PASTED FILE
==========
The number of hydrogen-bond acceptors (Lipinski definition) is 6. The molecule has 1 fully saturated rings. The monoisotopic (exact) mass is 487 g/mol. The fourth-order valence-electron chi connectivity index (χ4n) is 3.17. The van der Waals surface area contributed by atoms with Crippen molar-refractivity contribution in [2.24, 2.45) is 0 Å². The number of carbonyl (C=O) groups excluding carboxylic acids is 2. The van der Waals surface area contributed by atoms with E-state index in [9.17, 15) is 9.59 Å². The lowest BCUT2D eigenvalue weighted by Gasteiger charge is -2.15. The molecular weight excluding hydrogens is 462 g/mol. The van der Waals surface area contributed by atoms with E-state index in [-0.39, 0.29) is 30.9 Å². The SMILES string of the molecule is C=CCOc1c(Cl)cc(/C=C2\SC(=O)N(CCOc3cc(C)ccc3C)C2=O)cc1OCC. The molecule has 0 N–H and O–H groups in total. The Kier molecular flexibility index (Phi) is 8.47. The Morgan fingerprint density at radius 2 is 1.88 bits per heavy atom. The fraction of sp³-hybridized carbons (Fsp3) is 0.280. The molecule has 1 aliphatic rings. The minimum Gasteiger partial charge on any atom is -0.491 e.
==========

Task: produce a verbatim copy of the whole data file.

The number of hydrogen-bond acceptors (Lipinski definition) is 6. The molecule has 1 fully saturated rings. The monoisotopic (exact) mass is 487 g/mol. The fourth-order valence-electron chi connectivity index (χ4n) is 3.17. The van der Waals surface area contributed by atoms with Crippen molar-refractivity contribution in [2.24, 2.45) is 0 Å². The number of carbonyl (C=O) groups excluding carboxylic acids is 2. The van der Waals surface area contributed by atoms with E-state index in [9.17, 15) is 9.59 Å². The lowest BCUT2D eigenvalue weighted by Gasteiger charge is -2.15. The molecular weight excluding hydrogens is 462 g/mol. The van der Waals surface area contributed by atoms with E-state index in [-0.39, 0.29) is 30.9 Å². The SMILES string of the molecule is C=CCOc1c(Cl)cc(/C=C2\SC(=O)N(CCOc3cc(C)ccc3C)C2=O)cc1OCC. The molecule has 0 N–H and O–H groups in total. The Kier molecular flexibility index (Phi) is 8.47. The Morgan fingerprint density at radius 2 is 1.88 bits per heavy atom. The fraction of sp³-hybridized carbons (Fsp3) is 0.280. The molecule has 1 aliphatic rings. The minimum Gasteiger partial charge on any atom is -0.491 e.